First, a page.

Strangers connect with Schaumburg family through Daily Herald

  • Patrick Kunzer/pkunzer@dailyherald.comWith his multiple disabilities, James Fulkerson can't swallow. So parents Stacy and Jeff Fulkerson use a plastic tube to suction fluids from the boy's throat and nose as frequently as 20 times in an hour.

    Patrick Kunzer/pkunzer@dailyherald.comWith his multiple disabilities, James Fulkerson can't swallow. So parents Stacy and Jeff Fulkerson use a plastic tube to suction fluids from the boy's throat and nose as frequently as 20 times in an hour.

 
 
Updated 10/9/2015 11:07 AM

As part of their relentless efforts to build a better life for their young son with severe disabilities, Stacy and Jeff Fulkerson of Schaumburg told James' story in a column in the Daily Herald.

The Fulkersons had entered a contest in which the prize was something they desperately needed -- a van equipped to handle a wheelchair. They didn't win, but they didn't complain.

 

"You read these stories and you're like, 'Oh, wow! They really need it. I should vote for them,'" Stacy Fulkerson remembers thinking after reading other contest entries. "There's always someone worse off than you. Be grateful for what you have and who you know."

They knew many people who wanted to help. Friends and family organized a fundraiser that eventually paid for the Fulkersons' new van.

Consultant Steve Martin of Mobility Works in Villa Park worked with the family to design the van, which cost about $47,000. A national auto dealership specializing in vehicles for people with disabilities, Mobility Works contributed to the Fulkersons' fundraiser.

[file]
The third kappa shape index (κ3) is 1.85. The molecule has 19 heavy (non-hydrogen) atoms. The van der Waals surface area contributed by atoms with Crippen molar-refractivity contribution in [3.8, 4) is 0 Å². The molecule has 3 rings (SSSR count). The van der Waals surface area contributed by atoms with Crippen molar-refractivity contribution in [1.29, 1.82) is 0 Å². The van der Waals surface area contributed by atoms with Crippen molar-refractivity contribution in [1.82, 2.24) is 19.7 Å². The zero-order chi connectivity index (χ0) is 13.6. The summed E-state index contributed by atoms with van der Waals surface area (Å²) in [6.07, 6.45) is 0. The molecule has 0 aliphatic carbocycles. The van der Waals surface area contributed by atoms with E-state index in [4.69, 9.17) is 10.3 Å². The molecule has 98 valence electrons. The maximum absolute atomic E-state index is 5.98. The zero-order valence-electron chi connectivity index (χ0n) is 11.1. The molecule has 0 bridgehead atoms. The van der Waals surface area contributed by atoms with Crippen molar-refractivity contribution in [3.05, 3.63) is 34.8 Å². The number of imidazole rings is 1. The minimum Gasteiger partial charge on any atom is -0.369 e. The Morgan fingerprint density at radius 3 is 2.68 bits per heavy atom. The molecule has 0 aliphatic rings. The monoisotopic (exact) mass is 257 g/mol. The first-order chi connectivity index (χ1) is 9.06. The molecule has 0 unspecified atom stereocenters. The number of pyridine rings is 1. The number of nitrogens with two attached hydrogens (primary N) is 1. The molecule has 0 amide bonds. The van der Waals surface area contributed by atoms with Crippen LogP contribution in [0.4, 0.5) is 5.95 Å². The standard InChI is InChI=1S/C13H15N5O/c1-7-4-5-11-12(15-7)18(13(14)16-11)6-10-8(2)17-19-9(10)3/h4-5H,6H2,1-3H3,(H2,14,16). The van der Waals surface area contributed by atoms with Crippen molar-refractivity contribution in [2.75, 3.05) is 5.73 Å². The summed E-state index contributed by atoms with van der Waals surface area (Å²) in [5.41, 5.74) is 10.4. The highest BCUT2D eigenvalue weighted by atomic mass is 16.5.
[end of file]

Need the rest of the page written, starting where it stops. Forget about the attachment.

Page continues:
Because the family shared James' story in the Daily Herald, the family also made connections with others throughout the suburbs.

"Once the article ran, we had an influx of people sending us checks and letters," Stacy Fulkerson said. Some strangers sent inspirational and religious books.

One donation came from a stranger whose address was similar to their own, remembers the mom, who walked across the street and thanked that neighbor, whom she otherwise might never have met.

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"Your article stirred up a lot of love and support from people I didn't even know," Fulkerson told the Daily Herald.

Those readers donated money to cover co-payments, catheters and more-comfortable suction tubes that insurance doesn't cover. Readers also gained some perspective from learning about James and his parents.

Some contacted the newspaper to comment about the good feeling they got simply by reading about the Fulkerson's constant efforts and undying love for their son.

James is now in kindergarten and the family continues to appreciate the kindness of strangers.

In September, the Daily Herald featured a story about the family's new state-of-the-art bathroom designed to meet James' needs. It was built by Oak Tree Construction Services in Schaumburg after owners Donna and Mike Drew shared the Fulkersons' story with the Greater Chicagoland chapter of the National Association of the Remodeling Industry. The Drews nominated the family for a "NARIGC to the Rescue" project, and this time, the Fulkersons won.

This is an truncated version of Burt Constable's first column on the Fulkersons, which ran March 17, 2013.

Only 14 when he was paralyzed playing football, Steve Herbst of Palatine learned how to drive using mechanical controls for his hands.